About 4:30am as Ike hit the coast, we had some really LARGE limbs snap off our pecan trees. One of them we got really lucky with, as when it broke, the wind blew it where it hit corner of house, knocking hole in roof. If wind didn't blow it, it would have hit right above Noah & Jacob's bunk bed in front room and Noah was asleep in top bunk, only a few few from where it would have come thru.
The above mentioned limb hit side of roof then demolished our air conditioner. The noise of the limb hitting house, coupled with the metal getting blasted, was really unnerving. I looked out the porthole in the window but could not see anything as electricity was out everywhere. All you could see is occasional transformer eerie blue green glow from exploding, but could not even see across street, but could see tree outlines if looking at angry sky.
Hole in roof at edge is about size of closed fist. The pecan limb that hit here was over 15 feet long and about 200-350 lbs.
The limb itself snapped from here, and we lost some major canopy when this big limb fell and hit house and AC.
Ring from Ac blown off and bent really bad and fan inside knocked at angle.
Behind side fence facing west, mess of same pecan tree limbs
Thomas the Tank Engine was tossed on the roof weeks before hurricane Ike. Thomas is one tough son of a bitch and held his own.....never moving.....in 100+ mph winds and fierce rain bands. If I was Thomas, next time Mayor Top Em Hat asks him to pull a load of gondolas, I would tell the mayor to kiss my diesel ass.
I put the upper ring and great back on our beat up AC, here is shows hit from that big limb, which I had already cut into smaller pieces and pulled to curb as cleanup began.
This was my window to world when Ike hit, thru it, I could see mighty pine trees bending at 45 degree angles and snapping. Hurricanes sounds will never change and it tears at your fabric and soul to hear those winds, hreeeeeeeessheessssss......and hear limbs and poles crack.
This is better photo of the big limbs that dropped from our front pecan tree (we have three of them)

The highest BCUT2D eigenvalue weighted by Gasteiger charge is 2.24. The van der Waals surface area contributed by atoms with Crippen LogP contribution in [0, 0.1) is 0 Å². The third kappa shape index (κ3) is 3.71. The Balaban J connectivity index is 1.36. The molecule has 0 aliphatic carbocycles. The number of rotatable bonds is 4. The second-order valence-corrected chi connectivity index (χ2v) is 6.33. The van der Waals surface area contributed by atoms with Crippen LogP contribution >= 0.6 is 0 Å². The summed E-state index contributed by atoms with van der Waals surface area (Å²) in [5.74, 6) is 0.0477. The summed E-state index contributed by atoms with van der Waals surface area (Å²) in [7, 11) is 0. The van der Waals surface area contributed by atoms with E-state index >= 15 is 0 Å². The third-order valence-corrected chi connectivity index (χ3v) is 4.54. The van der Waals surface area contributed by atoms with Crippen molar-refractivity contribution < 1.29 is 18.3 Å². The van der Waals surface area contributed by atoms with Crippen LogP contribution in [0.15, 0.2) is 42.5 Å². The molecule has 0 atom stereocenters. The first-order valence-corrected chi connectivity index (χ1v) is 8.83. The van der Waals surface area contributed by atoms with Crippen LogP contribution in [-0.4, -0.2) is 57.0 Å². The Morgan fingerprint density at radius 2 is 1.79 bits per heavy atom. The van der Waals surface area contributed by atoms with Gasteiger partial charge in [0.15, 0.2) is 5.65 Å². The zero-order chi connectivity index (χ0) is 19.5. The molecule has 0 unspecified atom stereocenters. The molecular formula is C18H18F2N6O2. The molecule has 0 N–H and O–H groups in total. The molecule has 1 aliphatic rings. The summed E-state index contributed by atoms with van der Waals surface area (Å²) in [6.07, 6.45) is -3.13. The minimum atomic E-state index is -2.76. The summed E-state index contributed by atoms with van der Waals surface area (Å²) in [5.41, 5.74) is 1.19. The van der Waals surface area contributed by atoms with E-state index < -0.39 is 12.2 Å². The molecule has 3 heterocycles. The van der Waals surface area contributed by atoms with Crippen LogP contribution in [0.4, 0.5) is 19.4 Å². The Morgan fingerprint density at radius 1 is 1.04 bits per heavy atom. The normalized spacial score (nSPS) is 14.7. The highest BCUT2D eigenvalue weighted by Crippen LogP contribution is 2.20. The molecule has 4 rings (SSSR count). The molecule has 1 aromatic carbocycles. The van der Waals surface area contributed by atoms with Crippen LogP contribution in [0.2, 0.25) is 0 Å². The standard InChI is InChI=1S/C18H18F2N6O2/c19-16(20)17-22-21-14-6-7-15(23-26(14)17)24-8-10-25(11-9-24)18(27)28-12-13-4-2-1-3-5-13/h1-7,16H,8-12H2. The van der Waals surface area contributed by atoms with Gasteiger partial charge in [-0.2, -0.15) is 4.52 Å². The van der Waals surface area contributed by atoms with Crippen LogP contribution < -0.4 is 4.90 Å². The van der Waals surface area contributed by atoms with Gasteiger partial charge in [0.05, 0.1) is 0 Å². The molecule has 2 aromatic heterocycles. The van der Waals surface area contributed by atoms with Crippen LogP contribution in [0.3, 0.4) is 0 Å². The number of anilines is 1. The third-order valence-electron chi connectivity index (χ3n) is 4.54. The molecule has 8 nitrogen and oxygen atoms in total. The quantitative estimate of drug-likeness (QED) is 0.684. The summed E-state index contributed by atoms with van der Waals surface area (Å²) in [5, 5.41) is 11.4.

The elm fared no better and lost even bigger limbs, if you look closely, you will see a branch that was over 10 inches wide that fell, taking my 'trailer park lights) that is what Paige calls them, with it. You can also see jumble of wires in trees from the lights.
Cleanup begins with boards coming off windows, and chain saw. American and Airborne flags proudly held their ground in Ike's assault.
We lost about 400-500 pounds of pecans, they would have been ready about two weeks later after Ike. There was no way to save this round of crops however. Shelled pecans sell for $9-$10 A POUND at stores.
Cookie stayed outside in the hurricane, and has a big doghouse, big enough for kids, maybe 4 or 5 of them, to play in so she was fine, the house was secured solidly with Rebel Machine and Rally AMC rims.
I lost only ONE grapefruit in hurricane, showing how fickle Ike was. Most of the wind was higher than ground level. So will have about 500+ big ass Pride of the Valley ruby red sweet grapefruits coming, of which I give most of them away to neighbors and friends.
Not sure what happened with Noah here, he had either: A: saw the full moon after a hurricane (this was taken the evening Ike hit, all the destruction was early morning) or B: stepped on a nail (after hurricanes, people advised to get tetenus shots as nails are EVERYWHERE) or :C: he simply farted.
After a hurricane, the only sounds you hear are chainsaws. There are no planes flying around, no traffic, ambulances, nothing, extremely eerily quiet. This is looking west at neighbor Donna's house, we would see many stunning sunsets like this in weeks to come. This was taken September 13th and Ike was now up near Dallas after hitting Galveston and Houston in the early morning.
Paige calls this cat Roxie, I call it 'Annoyo' because it is so damned annoying. It is a small stray abandoned me and boys found weeks ago while hunting froggies. The cat crawled up under on of the Eagles and stayed there during hurricane.
I didn't lose any Christmas lights so won't have to put them up come November. Hell, didn't take them down last Christmas now that I think about it, and don't remember why.
The boys enjoy sitting outside as night falls after the hurricane. Note the full moon in background. Not sure this was blessing or not, as it provided the only light for most of Houston which 4+ million people had no power. Or you could use light from it to swat the huge "swamp mosquitos" that have no fear that get blown in after a hurricane.
Full moon as seen thru some of my citrus trees, the Mexican lime tree on right lost only a few limes, of which I would eat anyways in coming days as no electricity, phone, internet, anything, so would squeeze them in sun tea.